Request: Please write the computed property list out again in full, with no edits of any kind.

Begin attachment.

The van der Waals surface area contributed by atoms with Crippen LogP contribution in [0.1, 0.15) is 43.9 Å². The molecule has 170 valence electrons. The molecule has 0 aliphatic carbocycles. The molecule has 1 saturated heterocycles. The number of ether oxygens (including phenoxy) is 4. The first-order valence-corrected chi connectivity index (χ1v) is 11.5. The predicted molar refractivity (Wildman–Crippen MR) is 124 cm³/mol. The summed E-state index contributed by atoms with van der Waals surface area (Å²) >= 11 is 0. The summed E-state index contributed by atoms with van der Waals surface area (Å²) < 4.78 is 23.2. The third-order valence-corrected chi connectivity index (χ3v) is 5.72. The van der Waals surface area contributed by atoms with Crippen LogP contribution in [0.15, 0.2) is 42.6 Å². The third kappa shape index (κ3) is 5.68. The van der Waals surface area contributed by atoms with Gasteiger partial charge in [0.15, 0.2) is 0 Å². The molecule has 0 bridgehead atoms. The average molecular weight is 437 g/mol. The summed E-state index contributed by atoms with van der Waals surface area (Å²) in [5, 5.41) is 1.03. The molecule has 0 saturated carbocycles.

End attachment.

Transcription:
The van der Waals surface area contributed by atoms with Crippen LogP contribution in [0.1, 0.15) is 43.9 Å². The molecule has 170 valence electrons. The molecule has 0 aliphatic carbocycles. The molecule has 1 saturated heterocycles. The number of ether oxygens (including phenoxy) is 4. The first-order valence-corrected chi connectivity index (χ1v) is 11.5. The predicted molar refractivity (Wildman–Crippen MR) is 124 cm³/mol. The summed E-state index contributed by atoms with van der Waals surface area (Å²) >= 11 is 0. The summed E-state index contributed by atoms with van der Waals surface area (Å²) < 4.78 is 23.2. The third-order valence-corrected chi connectivity index (χ3v) is 5.72. The van der Waals surface area contributed by atoms with Crippen LogP contribution in [0.15, 0.2) is 42.6 Å². The third kappa shape index (κ3) is 5.68. The van der Waals surface area contributed by atoms with Gasteiger partial charge in [0.15, 0.2) is 0 Å². The molecule has 0 bridgehead atoms. The average molecular weight is 437 g/mol. The summed E-state index contributed by atoms with van der Waals surface area (Å²) in [5, 5.41) is 1.03. The molecule has 0 saturated carbocycles.